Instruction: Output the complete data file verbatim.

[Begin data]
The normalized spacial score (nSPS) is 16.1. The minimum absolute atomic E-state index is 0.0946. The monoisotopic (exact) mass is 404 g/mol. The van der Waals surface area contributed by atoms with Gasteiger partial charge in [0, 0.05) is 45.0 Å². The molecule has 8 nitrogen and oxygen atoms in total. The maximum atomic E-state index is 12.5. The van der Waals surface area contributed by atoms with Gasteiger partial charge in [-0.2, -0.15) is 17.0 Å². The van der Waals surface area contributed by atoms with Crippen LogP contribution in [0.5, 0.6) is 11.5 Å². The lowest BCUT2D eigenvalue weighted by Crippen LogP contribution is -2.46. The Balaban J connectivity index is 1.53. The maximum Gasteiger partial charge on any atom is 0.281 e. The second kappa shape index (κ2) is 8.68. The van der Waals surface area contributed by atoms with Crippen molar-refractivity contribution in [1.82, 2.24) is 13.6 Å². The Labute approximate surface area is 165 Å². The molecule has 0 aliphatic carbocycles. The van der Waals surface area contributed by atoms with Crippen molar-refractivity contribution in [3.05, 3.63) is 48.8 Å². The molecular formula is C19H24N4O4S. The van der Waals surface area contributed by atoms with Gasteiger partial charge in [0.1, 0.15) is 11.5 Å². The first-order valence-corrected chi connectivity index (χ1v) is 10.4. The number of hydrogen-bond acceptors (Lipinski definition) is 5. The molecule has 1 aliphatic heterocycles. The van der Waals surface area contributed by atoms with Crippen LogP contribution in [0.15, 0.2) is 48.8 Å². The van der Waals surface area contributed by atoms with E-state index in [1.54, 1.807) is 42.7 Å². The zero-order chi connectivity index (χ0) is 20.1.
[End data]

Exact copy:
The normalized spacial score (nSPS) is 16.1. The minimum absolute atomic E-state index is 0.0946. The monoisotopic (exact) mass is 404 g/mol. The van der Waals surface area contributed by atoms with Gasteiger partial charge in [0, 0.05) is 45.0 Å². The molecule has 8 nitrogen and oxygen atoms in total. The maximum atomic E-state index is 12.5. The van der Waals surface area contributed by atoms with Gasteiger partial charge in [-0.2, -0.15) is 17.0 Å². The van der Waals surface area contributed by atoms with Crippen LogP contribution in [0.5, 0.6) is 11.5 Å². The lowest BCUT2D eigenvalue weighted by Crippen LogP contribution is -2.46. The Balaban J connectivity index is 1.53. The maximum Gasteiger partial charge on any atom is 0.281 e. The second kappa shape index (κ2) is 8.68. The van der Waals surface area contributed by atoms with Crippen molar-refractivity contribution in [1.82, 2.24) is 13.6 Å². The Labute approximate surface area is 165 Å². The molecule has 0 aliphatic carbocycles. The van der Waals surface area contributed by atoms with Crippen molar-refractivity contribution in [3.05, 3.63) is 48.8 Å². The molecular formula is C19H24N4O4S. The van der Waals surface area contributed by atoms with Gasteiger partial charge in [0.1, 0.15) is 11.5 Å². The first-order valence-corrected chi connectivity index (χ1v) is 10.4. The number of hydrogen-bond acceptors (Lipinski definition) is 5. The molecule has 1 aliphatic heterocycles. The van der Waals surface area contributed by atoms with Crippen LogP contribution in [0.15, 0.2) is 48.8 Å². The van der Waals surface area contributed by atoms with E-state index in [1.54, 1.807) is 42.7 Å². The zero-order chi connectivity index (χ0) is 20.1.